Stress in the workforce has become one of the biggest problems in business today. It has been called a global epidemic, with numerous studies encouraging businesses to be more proactive in helping their employees manage stress.
“Every day, people deal with stress at work or in their personal lives — or probably both,” says Veronica Hawkins, Medical Mutual’s Vice President, Government Accounts, which includes the State of Ohio and Ohio Public Employees Retirement System. “Organizations need to understand the effect it can have on the health of their employees and what that means for the future of their business.”
Smart Business spoke with Hawkins about how stress in the workplace can impact an organization’s bottom line and what can be done to help employees manage stress and be healthier and more productive in the process.
Why is it important to manage stress in the workplace?
With the high demand and fast pace of today’s work environment, employees at practically every level of an organization are dealing with some level of stress. By providing stress management resources, you can help employees be healthier and control your health care costs. Healthy employees are often happier and more productive workers, so it benefits your business to offer assistance to reduce stress whenever possible. In many cases, turnover and absenteeism rates can also decrease.
What effect does stress actually have on a person’s health?
Of course, there are the immediate effects, which can include headaches, upset stomach and loss of sleep. But there are also more long-term consequences. Chronic stress can weaken the immune system, which makes it tougher to fight off illness, causing people to get sick more often. It’s also linked to high blood pressure, abnormal heartbeat, heart attacks, anxiety and depression. These conditions, and others, can even get worse as a result of continuous stress.
What are the best ways for people to reduce their stress levels?
Diet, exercise and adequate sleep are definitely very important. When your body feels good, your mind often does, too. While people often adopt poor eating and lifestyle habits as a form of stress relief, those habits actually make the symptoms worse. Just 30 minutes of exercise a day can have a significant impact on stress as well. Even at work, if feasible, employees should be encouraged to do things like go for a walk at lunch or use the stairs instead of the elevator.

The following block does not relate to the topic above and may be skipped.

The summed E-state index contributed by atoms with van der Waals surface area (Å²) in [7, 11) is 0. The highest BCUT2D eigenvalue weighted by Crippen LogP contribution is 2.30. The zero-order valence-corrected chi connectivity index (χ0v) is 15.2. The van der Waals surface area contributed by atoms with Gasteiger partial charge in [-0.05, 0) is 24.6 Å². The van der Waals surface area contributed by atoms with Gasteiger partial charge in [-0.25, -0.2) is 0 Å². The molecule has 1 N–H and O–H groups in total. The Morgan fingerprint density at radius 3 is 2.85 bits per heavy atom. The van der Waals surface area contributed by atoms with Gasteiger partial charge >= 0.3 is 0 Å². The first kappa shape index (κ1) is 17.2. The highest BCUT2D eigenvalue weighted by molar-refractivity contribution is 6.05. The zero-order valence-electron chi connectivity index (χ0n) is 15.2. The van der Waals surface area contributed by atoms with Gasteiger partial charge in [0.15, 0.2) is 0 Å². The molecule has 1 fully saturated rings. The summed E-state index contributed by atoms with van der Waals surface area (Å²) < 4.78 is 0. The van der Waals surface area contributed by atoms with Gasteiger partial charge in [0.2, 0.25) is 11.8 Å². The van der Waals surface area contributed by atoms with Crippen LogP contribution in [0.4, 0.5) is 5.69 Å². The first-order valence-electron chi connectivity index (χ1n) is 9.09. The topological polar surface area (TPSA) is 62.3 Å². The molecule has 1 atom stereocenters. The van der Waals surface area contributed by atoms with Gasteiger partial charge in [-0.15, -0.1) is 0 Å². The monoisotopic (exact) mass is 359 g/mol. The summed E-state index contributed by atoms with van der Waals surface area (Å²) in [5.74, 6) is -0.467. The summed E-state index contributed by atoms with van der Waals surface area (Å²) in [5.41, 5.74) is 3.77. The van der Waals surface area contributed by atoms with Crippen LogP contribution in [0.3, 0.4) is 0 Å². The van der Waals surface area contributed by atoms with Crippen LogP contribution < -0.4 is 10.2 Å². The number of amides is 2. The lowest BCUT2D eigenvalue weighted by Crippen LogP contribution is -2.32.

Beyond diet and exercise, learning how to manage time can make a big difference. In the workplace, it’s helpful to keep track of projects and deadlines and prioritize effectively. Employees should also be encouraged to discuss challenges that arise in meeting deadlines or ask for help. That will help reduce stress for those employees and make sure projects get done on time.
What can organizations do to help their employees?
Many companies will offer employee assistance programs (EAPs) and stress management training. These programs are designed to help employees understand the nature of stress, its sources and how stress can affect a person’s health. They teach employees personal skills to reduce their stress levels, such as time management or relaxation techniques.
EAPs will also provide individual counseling for employees who need help coping with work or personal issues. Some companies will even work with EAP counselors or professional consultants to help them identify the most stressful aspects of their workplace and develop strategies to reduce or eliminate them.
What else should we understand about stress?
Unfortunately for most of us, it’s tough to get rid of all the stress factors in life. But everyone can find ways to manage and control how he or she responds and reacts to these stressors. Helping your employees along in the process could help your organization be healthier — both physically and financially.
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